LIHU‘E — As of the end of September, the County of Kaua‘i has spent about 66% of its state-allocated federal Coronavirus Aid, Relief, and Economic Security Act funds.
Between August and September, the county had spent $919,915.56, including $500,000 for small-business grants and $100,000 for the Rise to Work program that has hired displaced workers into paid employment.
The county received $28,715,55 in CARES Act funds, a sub-recipient of the state’s $862.8 million. These federal funds have a Dec. 30 expiration date.
The county has expended $13,982,533 and earmarked $4,953,883 for $18,936,416 spent or to be spent. The county has a remaining balance of $9,779,135 to be used in the next two months.
Not included in these figures is the purchasing for the voluntary post-arrival test kits, hiring staff to offer these tests to residents and an awareness campaign, Project Manager and Compliance Officer Nicholas Courson said Tuesday. The county purchased 15,000 rapid, same-day, COVID-19 tests for $1 million being used for its post-arrival testing.
The county split up its CARES Act funds into 21 different subsections, offering nonprofits six different areas ranging from food support to agriculture assistance to transforming tourism.
Nonprofits spent $1,679,523.10 in September, the majority by agriculture-focused projects. Since July, nonprofits have spent a total of $3,707,655.83.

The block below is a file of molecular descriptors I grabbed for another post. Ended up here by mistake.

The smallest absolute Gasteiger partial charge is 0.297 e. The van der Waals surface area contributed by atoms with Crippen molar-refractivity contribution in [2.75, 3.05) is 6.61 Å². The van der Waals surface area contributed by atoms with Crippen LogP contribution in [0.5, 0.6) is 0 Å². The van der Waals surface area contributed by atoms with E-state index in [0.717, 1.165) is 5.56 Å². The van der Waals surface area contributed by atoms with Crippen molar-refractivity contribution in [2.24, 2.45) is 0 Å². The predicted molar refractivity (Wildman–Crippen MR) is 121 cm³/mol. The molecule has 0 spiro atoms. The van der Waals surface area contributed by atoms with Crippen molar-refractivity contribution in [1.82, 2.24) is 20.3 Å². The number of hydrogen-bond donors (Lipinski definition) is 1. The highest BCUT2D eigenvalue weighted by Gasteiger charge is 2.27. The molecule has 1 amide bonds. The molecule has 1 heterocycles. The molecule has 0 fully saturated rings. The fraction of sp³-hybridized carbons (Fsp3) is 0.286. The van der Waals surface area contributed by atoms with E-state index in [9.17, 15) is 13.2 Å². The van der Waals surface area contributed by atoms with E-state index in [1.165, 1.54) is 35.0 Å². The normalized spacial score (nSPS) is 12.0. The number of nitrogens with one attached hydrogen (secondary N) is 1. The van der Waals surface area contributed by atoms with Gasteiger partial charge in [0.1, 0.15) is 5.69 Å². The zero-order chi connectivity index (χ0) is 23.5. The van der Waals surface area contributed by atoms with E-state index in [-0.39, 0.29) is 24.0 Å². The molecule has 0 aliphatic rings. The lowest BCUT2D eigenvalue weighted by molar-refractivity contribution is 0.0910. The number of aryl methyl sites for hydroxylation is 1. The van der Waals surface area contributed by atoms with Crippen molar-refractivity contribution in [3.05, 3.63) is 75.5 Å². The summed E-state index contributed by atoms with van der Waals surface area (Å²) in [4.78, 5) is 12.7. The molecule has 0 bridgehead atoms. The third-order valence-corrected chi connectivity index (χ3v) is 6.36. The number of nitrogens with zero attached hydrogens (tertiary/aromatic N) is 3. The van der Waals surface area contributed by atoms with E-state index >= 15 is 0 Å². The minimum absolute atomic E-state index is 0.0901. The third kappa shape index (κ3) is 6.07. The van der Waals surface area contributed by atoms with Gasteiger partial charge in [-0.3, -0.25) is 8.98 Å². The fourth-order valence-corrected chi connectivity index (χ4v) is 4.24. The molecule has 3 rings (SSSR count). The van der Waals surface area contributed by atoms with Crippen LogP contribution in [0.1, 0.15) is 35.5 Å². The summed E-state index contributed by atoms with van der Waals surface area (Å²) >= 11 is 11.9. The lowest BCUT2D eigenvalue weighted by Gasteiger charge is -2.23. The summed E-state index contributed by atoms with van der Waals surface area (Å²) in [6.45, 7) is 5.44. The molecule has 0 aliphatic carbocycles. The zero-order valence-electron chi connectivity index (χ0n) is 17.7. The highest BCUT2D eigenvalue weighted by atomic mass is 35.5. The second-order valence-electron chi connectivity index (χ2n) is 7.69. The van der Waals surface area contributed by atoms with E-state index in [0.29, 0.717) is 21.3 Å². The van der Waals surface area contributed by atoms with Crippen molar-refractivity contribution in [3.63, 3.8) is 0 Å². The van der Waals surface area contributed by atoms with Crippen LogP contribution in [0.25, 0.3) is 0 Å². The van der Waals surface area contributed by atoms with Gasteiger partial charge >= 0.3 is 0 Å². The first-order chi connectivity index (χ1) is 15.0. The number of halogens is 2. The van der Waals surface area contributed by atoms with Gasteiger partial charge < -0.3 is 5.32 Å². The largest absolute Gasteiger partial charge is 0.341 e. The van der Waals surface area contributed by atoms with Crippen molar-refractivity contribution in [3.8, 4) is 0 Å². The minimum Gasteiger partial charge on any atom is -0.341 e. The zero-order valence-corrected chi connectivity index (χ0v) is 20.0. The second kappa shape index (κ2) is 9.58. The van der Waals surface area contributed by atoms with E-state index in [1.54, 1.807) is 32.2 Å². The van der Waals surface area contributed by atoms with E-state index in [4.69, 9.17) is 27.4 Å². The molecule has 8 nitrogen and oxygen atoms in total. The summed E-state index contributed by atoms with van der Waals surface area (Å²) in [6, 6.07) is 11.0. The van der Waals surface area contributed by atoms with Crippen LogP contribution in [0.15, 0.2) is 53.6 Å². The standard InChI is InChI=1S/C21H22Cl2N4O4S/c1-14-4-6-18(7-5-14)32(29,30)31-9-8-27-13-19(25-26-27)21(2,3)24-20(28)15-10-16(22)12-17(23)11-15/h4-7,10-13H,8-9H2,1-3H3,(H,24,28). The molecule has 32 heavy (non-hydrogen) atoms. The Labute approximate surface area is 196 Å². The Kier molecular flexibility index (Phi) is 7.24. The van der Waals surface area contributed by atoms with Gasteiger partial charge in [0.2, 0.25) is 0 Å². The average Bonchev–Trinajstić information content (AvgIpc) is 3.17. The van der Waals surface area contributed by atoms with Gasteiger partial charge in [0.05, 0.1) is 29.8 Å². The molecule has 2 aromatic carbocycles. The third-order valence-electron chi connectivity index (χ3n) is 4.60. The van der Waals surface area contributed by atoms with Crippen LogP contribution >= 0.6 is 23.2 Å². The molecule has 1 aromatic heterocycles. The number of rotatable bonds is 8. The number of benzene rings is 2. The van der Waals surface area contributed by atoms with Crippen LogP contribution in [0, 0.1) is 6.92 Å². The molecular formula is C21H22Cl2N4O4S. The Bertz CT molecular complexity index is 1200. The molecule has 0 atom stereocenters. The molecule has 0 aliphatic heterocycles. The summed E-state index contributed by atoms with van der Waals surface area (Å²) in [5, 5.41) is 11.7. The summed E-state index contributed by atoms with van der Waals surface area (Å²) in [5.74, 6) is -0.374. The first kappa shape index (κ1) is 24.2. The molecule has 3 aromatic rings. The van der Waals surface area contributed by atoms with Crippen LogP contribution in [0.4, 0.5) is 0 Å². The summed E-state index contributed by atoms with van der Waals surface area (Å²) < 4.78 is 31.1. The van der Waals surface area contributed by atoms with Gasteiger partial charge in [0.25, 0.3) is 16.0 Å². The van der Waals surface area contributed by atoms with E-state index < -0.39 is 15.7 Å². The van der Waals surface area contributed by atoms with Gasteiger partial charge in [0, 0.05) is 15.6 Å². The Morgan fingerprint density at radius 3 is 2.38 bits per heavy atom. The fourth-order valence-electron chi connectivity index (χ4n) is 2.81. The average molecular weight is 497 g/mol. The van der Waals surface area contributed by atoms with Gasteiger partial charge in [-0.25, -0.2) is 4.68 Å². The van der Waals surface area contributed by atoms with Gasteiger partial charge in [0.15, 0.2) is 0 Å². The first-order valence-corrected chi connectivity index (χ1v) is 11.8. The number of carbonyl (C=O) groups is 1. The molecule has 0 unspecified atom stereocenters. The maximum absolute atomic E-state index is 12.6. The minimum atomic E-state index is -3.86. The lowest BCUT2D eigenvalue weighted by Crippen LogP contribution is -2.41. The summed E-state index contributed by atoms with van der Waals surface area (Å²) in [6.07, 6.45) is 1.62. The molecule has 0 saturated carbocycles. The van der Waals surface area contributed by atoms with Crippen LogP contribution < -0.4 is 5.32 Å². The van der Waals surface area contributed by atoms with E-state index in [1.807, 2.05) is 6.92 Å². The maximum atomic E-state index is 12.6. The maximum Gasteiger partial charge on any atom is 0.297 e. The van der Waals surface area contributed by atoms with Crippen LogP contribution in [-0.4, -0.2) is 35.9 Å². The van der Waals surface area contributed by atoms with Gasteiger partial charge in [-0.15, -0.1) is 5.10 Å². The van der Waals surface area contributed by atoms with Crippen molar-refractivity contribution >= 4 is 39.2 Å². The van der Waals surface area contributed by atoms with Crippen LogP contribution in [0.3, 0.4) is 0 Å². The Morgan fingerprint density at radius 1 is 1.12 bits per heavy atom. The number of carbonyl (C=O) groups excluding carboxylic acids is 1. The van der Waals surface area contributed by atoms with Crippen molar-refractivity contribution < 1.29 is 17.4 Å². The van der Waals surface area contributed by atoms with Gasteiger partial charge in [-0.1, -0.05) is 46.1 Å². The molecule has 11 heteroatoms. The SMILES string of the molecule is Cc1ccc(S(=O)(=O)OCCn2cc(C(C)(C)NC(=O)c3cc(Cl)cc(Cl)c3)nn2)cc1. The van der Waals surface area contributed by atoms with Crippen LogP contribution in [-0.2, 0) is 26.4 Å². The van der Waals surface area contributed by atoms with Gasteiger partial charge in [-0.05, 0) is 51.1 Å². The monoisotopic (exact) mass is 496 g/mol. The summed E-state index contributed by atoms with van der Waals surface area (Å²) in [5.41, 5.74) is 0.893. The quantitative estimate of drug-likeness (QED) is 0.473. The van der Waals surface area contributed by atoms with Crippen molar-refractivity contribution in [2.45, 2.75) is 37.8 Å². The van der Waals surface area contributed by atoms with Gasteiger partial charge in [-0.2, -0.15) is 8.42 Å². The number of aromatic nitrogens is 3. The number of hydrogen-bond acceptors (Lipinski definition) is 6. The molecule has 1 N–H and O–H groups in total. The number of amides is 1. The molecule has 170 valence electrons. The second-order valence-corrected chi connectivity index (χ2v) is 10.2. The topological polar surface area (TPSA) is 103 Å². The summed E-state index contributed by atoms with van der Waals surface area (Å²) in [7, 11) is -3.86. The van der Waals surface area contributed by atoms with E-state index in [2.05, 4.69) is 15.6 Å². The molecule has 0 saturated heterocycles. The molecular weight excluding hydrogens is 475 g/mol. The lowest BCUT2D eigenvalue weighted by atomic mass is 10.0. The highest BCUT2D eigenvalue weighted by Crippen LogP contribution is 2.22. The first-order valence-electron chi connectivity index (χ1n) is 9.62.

To be included in the next report are leftover funds allocated for food support and retrofitted isolation vehicles being moved to the unspent fund.
“In other words, those projects were not scrapped, but their remaining balances were moved,” Courson said.
Last month, it was reported a tiny-home construction for houseless shelter and digital equity infrastructure were deemed unfeasible in the time frame allowed to use this money, and funds for county-wide, hand-hygiene stations were reallocated after needs were met with existing departmental funds.
Additionally, the county’s Office of Economic Development saw an injection of $200,000 from the redistributed funds into the Rise to Work program.
Due to an unallocated $906,324, the majority going toward “Various Departmental Labor Costs,” the county reported $27,809,227 as budgeted to the state. By the end of October, those funds will be fully placed.
“That balance will show in the next report as those funds should be fully budgeted by the end of October,” Courson said.
Sabrina Bodon, public safety and government reporter, can be reached at 245-0441 or firstname.lastname@example.org.